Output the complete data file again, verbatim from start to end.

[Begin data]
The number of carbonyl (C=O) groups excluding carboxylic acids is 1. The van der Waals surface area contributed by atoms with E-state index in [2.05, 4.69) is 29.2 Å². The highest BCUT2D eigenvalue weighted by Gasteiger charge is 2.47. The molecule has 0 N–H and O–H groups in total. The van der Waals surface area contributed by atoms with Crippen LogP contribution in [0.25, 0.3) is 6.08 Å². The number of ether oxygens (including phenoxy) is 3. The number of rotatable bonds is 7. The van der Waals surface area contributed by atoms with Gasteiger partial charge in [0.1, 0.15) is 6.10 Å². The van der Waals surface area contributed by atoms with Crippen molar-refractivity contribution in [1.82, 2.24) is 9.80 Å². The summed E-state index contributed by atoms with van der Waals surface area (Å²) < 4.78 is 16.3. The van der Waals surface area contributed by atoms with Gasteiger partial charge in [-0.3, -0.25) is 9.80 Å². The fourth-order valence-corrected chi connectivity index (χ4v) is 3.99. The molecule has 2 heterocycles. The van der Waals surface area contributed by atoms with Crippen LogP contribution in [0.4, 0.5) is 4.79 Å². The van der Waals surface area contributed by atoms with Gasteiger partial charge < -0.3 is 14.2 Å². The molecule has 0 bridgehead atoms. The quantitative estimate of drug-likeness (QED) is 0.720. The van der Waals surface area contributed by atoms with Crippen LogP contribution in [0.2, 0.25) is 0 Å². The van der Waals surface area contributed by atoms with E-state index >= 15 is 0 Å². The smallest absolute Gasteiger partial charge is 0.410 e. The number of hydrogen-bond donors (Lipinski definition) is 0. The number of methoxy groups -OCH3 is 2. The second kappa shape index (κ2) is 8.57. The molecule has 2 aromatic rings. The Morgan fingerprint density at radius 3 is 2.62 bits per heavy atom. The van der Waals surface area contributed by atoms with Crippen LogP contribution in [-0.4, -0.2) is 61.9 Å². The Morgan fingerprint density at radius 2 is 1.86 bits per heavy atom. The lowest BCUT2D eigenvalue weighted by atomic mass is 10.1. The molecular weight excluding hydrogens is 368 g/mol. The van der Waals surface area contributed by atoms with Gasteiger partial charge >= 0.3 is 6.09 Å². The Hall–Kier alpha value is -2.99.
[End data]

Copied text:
The number of carbonyl (C=O) groups excluding carboxylic acids is 1. The van der Waals surface area contributed by atoms with E-state index in [2.05, 4.69) is 29.2 Å². The highest BCUT2D eigenvalue weighted by Gasteiger charge is 2.47. The molecule has 0 N–H and O–H groups in total. The van der Waals surface area contributed by atoms with Crippen LogP contribution in [0.25, 0.3) is 6.08 Å². The number of ether oxygens (including phenoxy) is 3. The number of rotatable bonds is 7. The van der Waals surface area contributed by atoms with Gasteiger partial charge in [0.1, 0.15) is 6.10 Å². The van der Waals surface area contributed by atoms with Crippen molar-refractivity contribution in [1.82, 2.24) is 9.80 Å². The summed E-state index contributed by atoms with van der Waals surface area (Å²) < 4.78 is 16.3. The van der Waals surface area contributed by atoms with Gasteiger partial charge in [-0.3, -0.25) is 9.80 Å². The fourth-order valence-corrected chi connectivity index (χ4v) is 3.99. The molecule has 2 heterocycles. The van der Waals surface area contributed by atoms with Crippen LogP contribution in [0.4, 0.5) is 4.79 Å². The van der Waals surface area contributed by atoms with Gasteiger partial charge < -0.3 is 14.2 Å². The molecule has 0 bridgehead atoms. The quantitative estimate of drug-likeness (QED) is 0.720. The van der Waals surface area contributed by atoms with Crippen LogP contribution in [0.2, 0.25) is 0 Å². The van der Waals surface area contributed by atoms with E-state index >= 15 is 0 Å². The smallest absolute Gasteiger partial charge is 0.410 e. The number of hydrogen-bond donors (Lipinski definition) is 0. The number of methoxy groups -OCH3 is 2. The second kappa shape index (κ2) is 8.57. The molecule has 2 aromatic rings. The Morgan fingerprint density at radius 3 is 2.62 bits per heavy atom. The van der Waals surface area contributed by atoms with Crippen LogP contribution in [-0.4, -0.2) is 61.9 Å². The Morgan fingerprint density at radius 2 is 1.86 bits per heavy atom. The lowest BCUT2D eigenvalue weighted by atomic mass is 10.1. The molecular weight excluding hydrogens is 368 g/mol. The van der Waals surface area contributed by atoms with Gasteiger partial charge >= 0.3 is 6.09 Å². The Hall–Kier alpha value is -2.99.